Register your Customer model in admin.py like this:

Create Database and Super User

Apply your migrations and create an admin account.

Run your server and navigate to http://localhost:8000/admin/. You should now be able to see your Customer model there. Go ahead and add new customers in the admin.

Indexing Data

To index our models, we begin by creating a SearchIndex. SearchIndex objects determine what data should be placed in the search index. Each type of model must have a unique searchIndex.

SearchIndex objects are the way haystack determines what data should be placed in the search index and handles the flow of data in. To build a SearchIndex, we are going to inherit from the indexes.SearchIndex and indexes.Indexable, define the fields we want to store our data with, and define a get_model method.

Let's create the CustomerIndex to correspond to our Customer modeling. Create a file search_indexes.py in the customers app directory, and add the following code.

The EdgeNgramField is a field in the haystack SearchIndex that prevents incorrect matches when parts of two different words are mashed together.

It allows us to use the autocomplete feature to conduct queries. We will use autocomplete when we start querying our data.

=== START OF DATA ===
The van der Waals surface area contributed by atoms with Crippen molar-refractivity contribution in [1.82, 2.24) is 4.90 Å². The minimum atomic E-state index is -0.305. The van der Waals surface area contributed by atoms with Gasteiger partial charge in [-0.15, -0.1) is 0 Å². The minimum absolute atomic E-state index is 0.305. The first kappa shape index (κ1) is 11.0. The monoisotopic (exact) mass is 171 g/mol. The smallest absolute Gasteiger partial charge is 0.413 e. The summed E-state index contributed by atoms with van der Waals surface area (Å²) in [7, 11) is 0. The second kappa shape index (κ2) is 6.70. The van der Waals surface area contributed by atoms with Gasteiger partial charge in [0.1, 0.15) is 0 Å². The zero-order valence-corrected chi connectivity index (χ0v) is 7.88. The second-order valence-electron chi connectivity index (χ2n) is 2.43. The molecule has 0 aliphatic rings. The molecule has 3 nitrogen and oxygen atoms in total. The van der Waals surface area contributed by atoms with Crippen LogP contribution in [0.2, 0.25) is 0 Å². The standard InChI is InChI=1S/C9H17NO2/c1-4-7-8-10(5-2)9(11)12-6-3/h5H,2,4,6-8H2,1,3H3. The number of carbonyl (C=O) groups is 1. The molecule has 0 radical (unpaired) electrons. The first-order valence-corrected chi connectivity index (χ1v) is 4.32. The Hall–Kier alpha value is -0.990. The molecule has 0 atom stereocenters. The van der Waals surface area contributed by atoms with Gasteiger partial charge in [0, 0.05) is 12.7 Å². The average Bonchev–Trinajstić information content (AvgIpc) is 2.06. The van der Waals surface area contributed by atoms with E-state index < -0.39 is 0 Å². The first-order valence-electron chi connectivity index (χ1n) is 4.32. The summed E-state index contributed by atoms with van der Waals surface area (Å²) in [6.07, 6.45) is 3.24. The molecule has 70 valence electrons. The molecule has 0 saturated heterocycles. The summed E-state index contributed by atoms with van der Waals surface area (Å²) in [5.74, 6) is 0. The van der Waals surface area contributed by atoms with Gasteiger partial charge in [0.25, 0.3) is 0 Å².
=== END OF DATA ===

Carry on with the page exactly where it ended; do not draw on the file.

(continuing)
document=True indicates the primary field for searching within. Additionally, the  use_template=True in the text field allows us to use a data template to build the document that will be indexed.

Let's create the template inside our customers template directory. Inside   search/indexes/customers/customers_text.txt, add the following:

Reindex Data

Now that our data is in the database, it's time to put it in our search index. To do this, simply run ./manage.py rebuild_index. You’ll get totals of how many models were processed and placed in the index.

Alternatively, you can use RealtimeSignalProcessor, which automatically handles updates/deletes for you. To use it, add the following in the settings.py file.

Querying Data

We are going to use a search template and the Haystack API to query data.

Search Template

Add the haystack urls to your URLconf.